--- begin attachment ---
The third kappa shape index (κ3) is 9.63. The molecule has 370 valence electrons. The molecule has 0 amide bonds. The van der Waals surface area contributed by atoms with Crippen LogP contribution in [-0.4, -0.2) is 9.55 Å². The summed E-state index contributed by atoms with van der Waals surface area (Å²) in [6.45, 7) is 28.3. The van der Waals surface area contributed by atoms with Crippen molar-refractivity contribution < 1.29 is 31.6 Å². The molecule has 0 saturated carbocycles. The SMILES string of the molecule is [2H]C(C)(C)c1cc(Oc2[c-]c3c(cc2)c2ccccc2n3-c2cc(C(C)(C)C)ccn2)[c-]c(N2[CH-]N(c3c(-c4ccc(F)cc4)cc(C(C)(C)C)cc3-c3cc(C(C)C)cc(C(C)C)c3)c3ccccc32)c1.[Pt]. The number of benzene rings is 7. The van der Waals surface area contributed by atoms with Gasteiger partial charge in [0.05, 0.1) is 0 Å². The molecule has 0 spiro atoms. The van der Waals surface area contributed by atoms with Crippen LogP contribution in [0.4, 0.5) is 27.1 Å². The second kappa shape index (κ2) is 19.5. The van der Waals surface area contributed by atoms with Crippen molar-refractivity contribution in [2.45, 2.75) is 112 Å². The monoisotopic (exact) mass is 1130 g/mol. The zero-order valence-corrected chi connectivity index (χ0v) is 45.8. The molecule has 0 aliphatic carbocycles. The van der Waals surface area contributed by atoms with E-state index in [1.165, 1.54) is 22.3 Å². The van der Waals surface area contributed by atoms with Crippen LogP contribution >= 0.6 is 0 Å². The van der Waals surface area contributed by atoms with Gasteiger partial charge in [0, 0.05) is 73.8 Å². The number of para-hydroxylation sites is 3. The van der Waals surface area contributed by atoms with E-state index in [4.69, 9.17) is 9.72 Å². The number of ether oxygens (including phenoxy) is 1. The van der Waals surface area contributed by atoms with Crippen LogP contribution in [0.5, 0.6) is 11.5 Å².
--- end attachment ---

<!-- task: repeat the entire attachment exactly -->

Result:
The third kappa shape index (κ3) is 9.63. The molecule has 370 valence electrons. The molecule has 0 amide bonds. The van der Waals surface area contributed by atoms with Crippen LogP contribution in [-0.4, -0.2) is 9.55 Å². The summed E-state index contributed by atoms with van der Waals surface area (Å²) in [6.45, 7) is 28.3. The van der Waals surface area contributed by atoms with Crippen molar-refractivity contribution < 1.29 is 31.6 Å². The molecule has 0 saturated carbocycles. The SMILES string of the molecule is [2H]C(C)(C)c1cc(Oc2[c-]c3c(cc2)c2ccccc2n3-c2cc(C(C)(C)C)ccn2)[c-]c(N2[CH-]N(c3c(-c4ccc(F)cc4)cc(C(C)(C)C)cc3-c3cc(C(C)C)cc(C(C)C)c3)c3ccccc32)c1.[Pt]. The number of benzene rings is 7. The van der Waals surface area contributed by atoms with Gasteiger partial charge in [0.05, 0.1) is 0 Å². The molecule has 0 spiro atoms. The van der Waals surface area contributed by atoms with Crippen LogP contribution in [0.4, 0.5) is 27.1 Å². The second kappa shape index (κ2) is 19.5. The van der Waals surface area contributed by atoms with Crippen molar-refractivity contribution in [2.45, 2.75) is 112 Å². The monoisotopic (exact) mass is 1130 g/mol. The zero-order valence-corrected chi connectivity index (χ0v) is 45.8. The molecule has 0 aliphatic carbocycles. The van der Waals surface area contributed by atoms with E-state index in [1.165, 1.54) is 22.3 Å². The van der Waals surface area contributed by atoms with Crippen LogP contribution >= 0.6 is 0 Å². The van der Waals surface area contributed by atoms with Gasteiger partial charge in [0, 0.05) is 73.8 Å². The number of para-hydroxylation sites is 3. The van der Waals surface area contributed by atoms with E-state index in [4.69, 9.17) is 9.72 Å². The number of ether oxygens (including phenoxy) is 1. The van der Waals surface area contributed by atoms with Crippen LogP contribution in [0.5, 0.6) is 11.5 Å².